JOURNAL ARTICLE

Just-in-Time Simulation to Guide Workflow Design for Coronavirus Disease 2019 Difficult Airway Management

Rodrigo J Daly Guris, Anushree Doshi, Donald L Boyer, Grace Good, Harshad G Gurnaney, Samuel Rosenblatt, Nancy McGowan, Keith Widmeier, Mizue Kishida, Vinay Nadkarni, Akira Nishisaki, Heather A Wolfe
Pediatric Critical Care Medicine 2020, 21 (8): e485-e490
32459793

OBJECTIVES: The coronavirus disease 2019 pandemic has required that hospitals rapidly adapt workflows and processes to limit disease spread and optimize the care of critically ill children.

DESIGN AND SETTING: As part of our institution's coronavirus disease 2019 critical care workflow design process, we developed and conducted a number of simulation exercises, increasing in complexity, progressing to intubation wearing personal protective equipment, and culminating in activation of our difficult airway team for an airway emergency.

PATIENTS AND INTERVENTIONS: In situ simulations were used to identify and rework potential failure points to generate guidance for optimal airway management in coronavirus disease 2019 suspected or positive children. Subsequent to this high-realism difficult airway simulation was a real-life difficult airway event in a patient suspected of coronavirus disease 2019 less than 12 hours later, validating potential failure points and effectiveness of rapidly generated guidance.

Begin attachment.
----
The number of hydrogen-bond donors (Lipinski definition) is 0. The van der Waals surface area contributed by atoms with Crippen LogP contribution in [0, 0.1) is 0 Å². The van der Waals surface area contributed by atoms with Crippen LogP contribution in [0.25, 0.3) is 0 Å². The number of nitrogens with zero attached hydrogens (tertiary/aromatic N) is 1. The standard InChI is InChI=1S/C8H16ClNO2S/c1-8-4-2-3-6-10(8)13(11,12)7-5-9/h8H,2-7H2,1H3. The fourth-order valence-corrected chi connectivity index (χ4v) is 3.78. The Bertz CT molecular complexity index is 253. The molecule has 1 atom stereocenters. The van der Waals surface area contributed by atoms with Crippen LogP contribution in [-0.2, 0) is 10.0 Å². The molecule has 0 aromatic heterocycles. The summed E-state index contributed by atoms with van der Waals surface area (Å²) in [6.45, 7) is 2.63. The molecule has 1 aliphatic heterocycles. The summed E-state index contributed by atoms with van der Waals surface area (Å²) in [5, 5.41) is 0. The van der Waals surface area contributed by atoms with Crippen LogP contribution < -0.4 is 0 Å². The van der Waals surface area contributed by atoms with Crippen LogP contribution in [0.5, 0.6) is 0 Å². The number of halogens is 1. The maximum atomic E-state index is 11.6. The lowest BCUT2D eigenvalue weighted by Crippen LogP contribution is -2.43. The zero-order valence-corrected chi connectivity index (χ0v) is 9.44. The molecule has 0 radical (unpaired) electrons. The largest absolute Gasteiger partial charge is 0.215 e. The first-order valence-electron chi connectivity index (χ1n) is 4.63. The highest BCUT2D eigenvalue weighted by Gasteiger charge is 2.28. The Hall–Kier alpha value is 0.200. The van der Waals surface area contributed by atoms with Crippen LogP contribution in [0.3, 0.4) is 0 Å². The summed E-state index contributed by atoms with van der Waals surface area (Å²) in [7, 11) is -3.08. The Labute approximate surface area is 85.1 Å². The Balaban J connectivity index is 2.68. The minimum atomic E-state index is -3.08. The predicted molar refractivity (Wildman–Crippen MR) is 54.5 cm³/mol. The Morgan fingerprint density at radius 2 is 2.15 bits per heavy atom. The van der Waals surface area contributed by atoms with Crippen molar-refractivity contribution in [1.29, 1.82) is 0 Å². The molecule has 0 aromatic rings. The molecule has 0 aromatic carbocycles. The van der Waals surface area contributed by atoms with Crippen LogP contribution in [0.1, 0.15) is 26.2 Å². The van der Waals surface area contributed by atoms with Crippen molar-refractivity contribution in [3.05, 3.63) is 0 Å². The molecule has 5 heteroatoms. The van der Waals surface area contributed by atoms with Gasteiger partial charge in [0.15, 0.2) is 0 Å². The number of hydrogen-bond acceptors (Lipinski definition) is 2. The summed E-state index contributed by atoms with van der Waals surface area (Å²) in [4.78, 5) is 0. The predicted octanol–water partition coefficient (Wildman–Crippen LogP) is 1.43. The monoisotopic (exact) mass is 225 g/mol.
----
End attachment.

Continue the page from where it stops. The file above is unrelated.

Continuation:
MEASUREMENTS AND MAIN RESULTS: A number of potential workflow challenges were identified during tabletop and physical in situ manikin-based simulations. Experienced clinicians served as participants, debriefed, and provided feedback that was incorporated into local site clinical pathways, job aids, and suggested practices. Clinical management of an actual suspected coronavirus disease 2019 patient with difficult airway demonstrated very similar success and anticipated failure points. Following debriefing and assembly of a success/failure grid, a coronavirus disease 2019 airway bundle template was created using these simulations and clinical experiences for others to adapt to their sites.

CONCLUSIONS: Integration of tabletop planning, in situ simulations, and debriefing of real coronavirus disease 2019 cases can enhance planning, training, job aids, and feasible policies/procedures that address human factors, team communication, equipment choice, and patient/provider safety in the coronavirus disease 2019 pandemic era.

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